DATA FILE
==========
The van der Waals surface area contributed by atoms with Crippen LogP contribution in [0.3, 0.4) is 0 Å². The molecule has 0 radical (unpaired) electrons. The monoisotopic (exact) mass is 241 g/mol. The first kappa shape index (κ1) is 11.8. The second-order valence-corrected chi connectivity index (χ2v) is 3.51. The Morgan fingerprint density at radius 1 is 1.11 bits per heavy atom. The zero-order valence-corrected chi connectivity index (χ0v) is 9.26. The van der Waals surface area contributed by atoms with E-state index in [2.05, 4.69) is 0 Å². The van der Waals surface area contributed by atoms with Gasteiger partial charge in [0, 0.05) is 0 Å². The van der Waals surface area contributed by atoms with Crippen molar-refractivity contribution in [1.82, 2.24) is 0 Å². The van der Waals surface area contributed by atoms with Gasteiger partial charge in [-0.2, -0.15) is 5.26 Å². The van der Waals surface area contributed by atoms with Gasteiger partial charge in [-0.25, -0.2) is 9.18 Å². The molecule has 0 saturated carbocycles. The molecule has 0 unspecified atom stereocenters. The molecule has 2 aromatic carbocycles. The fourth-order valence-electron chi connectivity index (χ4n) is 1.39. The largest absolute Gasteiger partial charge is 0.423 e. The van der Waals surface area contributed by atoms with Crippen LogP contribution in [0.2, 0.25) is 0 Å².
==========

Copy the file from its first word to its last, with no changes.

The van der Waals surface area contributed by atoms with Crippen LogP contribution in [0.3, 0.4) is 0 Å². The molecule has 0 radical (unpaired) electrons. The monoisotopic (exact) mass is 241 g/mol. The first kappa shape index (κ1) is 11.8. The second-order valence-corrected chi connectivity index (χ2v) is 3.51. The Morgan fingerprint density at radius 1 is 1.11 bits per heavy atom. The zero-order valence-corrected chi connectivity index (χ0v) is 9.26. The van der Waals surface area contributed by atoms with E-state index in [2.05, 4.69) is 0 Å². The van der Waals surface area contributed by atoms with Gasteiger partial charge in [0, 0.05) is 0 Å². The van der Waals surface area contributed by atoms with Crippen molar-refractivity contribution in [1.82, 2.24) is 0 Å². The van der Waals surface area contributed by atoms with Gasteiger partial charge in [-0.2, -0.15) is 5.26 Å². The van der Waals surface area contributed by atoms with Gasteiger partial charge in [-0.25, -0.2) is 9.18 Å². The molecule has 0 saturated carbocycles. The molecule has 0 unspecified atom stereocenters. The molecule has 2 aromatic carbocycles. The fourth-order valence-electron chi connectivity index (χ4n) is 1.39. The largest absolute Gasteiger partial charge is 0.423 e. The van der Waals surface area contributed by atoms with Crippen LogP contribution in [0.2, 0.25) is 0 Å².